Anita’s Thoughts: My favorite of the shortlist!
Why It Could Win: The structure of the book is innovative without taking away from the emotional impact or making the book less accessible. It is George Saunders’ debut novel, but his other work is highly regarded.
Why It Might Not Win: An American male won last year, and while that shouldn’t really matter, I fear it does.
Andrew’s thoughts: My immediate reaction upon completing this book was disappointment. I thought Saunders missed an opportunity to delve into the complex morality of a “life well lived” and the implications for the afterlife. However, after reading more of the longlist, I must say it was one of the more unique and creative books on the list.
Why it could win: The amount of work and imagination put into creating this book must have been staggering, and in a sense deserves to be rewarded. The sheer ingenuity also weighs heavily in its favor.
Why it might not win: This book failed to move me in any way. It didn’t lead me to think about the world in a new way nor did I feel particularly connected to any of the characters. While it’s clearly a creative masterpiece, is the story really that good? Does that matter? I guess we will find out.
We want to hear from you. Have you read it? What did you think? Do you think it will win the 2016 Man Booker?
I recently moved to a non-public transportation area and now have to drive to work. I’m trying to get into audiobooks and put this one on my library hold list because I keep hearing how great the production is. I’m looking forward to it coming in so I cam judge its greatness…hopefully all the hype won’t spoil it for me!
I loved the creativity of this book! I think reading and listening is the best combination. I agree that it could easily win, but like Anita said, an American male won last year. I do think this is a strong contender for the Pulitzer, too.
I’ve got this one in my Audible queue and looking forward to hearing it with the outstanding cast of voices. However, very sad to see an open discussion of titles seemingly disqualified for an award based on age, sex and skin color. If this is the case I will henceforth boycott the Booker Prize winners.
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What do you mean? The judges have said that they do not make their decisions based on trying to balance gender, race, ethnicity, nationality. I know some of the panelists here may have mentioned those things as a reason for this book possibly not winning. I think they are generally although there may certainly be facing some pressure to pick a UK author this year. I do hope you like this book.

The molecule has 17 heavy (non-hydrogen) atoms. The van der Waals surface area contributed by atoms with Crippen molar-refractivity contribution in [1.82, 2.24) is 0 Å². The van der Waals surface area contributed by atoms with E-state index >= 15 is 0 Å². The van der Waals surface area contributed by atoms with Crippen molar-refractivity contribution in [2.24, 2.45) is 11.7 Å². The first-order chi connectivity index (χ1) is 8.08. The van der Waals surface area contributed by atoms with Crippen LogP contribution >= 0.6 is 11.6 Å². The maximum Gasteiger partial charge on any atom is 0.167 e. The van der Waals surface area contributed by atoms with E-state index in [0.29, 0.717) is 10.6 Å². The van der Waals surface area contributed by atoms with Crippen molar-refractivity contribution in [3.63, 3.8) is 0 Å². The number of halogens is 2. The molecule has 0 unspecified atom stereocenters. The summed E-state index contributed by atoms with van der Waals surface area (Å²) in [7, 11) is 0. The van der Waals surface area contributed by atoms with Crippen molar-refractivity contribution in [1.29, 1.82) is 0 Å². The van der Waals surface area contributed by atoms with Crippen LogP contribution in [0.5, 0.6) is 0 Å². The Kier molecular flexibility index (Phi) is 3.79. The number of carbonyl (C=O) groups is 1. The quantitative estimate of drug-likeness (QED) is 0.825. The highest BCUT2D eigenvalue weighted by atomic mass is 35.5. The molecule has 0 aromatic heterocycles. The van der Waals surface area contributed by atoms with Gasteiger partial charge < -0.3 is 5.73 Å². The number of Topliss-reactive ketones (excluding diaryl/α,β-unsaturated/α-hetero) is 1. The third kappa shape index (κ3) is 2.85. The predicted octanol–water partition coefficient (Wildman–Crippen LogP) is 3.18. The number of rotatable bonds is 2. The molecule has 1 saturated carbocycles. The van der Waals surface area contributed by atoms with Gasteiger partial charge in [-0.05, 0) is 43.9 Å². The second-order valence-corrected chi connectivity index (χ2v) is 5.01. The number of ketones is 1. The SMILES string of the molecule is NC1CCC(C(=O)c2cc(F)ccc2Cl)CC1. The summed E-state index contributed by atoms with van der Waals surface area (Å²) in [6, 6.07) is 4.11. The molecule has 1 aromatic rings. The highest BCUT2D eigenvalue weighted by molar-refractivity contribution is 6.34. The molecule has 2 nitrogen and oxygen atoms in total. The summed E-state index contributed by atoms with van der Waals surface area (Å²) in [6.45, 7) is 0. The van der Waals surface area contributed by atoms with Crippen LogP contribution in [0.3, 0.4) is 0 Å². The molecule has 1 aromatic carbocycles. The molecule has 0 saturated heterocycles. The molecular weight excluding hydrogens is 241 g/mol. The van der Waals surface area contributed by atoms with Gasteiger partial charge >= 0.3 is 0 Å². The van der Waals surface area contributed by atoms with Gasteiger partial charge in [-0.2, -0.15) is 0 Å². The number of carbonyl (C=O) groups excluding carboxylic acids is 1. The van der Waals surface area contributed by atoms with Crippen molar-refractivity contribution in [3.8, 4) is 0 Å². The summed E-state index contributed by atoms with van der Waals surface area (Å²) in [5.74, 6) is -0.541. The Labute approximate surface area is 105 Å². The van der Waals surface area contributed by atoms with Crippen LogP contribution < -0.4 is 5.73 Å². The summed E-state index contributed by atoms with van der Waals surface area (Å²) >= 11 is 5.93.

I definitely didn’t mean to imply that there would be any purposeful discrimination, but in this day and age of being extremely careful NOT to discriminate on the basis of age, gender, skin color, or ethnicity, I think there could possibly be some subconscious resistance to selecting an author with the same characteristics as the most recent winner. To be honest, I think once you are down to the shortlist, you are really splitting hairs over which book is the winner. They’ve all been deemed excellent, and they are so different from one another . . .I could easily make a case for any of them even though I’m hoping for my own personal fave.
Good point about favourites not necessarily ending up the winner. I haven’t read any of the shortlisted books this year so no basis for knowing what could grab the title.
I’m halfway through this and so far, I’m with Andrew. For all that it’s supposedly about the death of a child and the struggle to come to terms with loss, I’m finding it pretty lacking in emotion. As an intellectual experiment with what you can do with the structure of the novel, it’s clever but not as interesting to me as Ali Smith’s playing with the form. Ooh, I might quote myself in my review with that!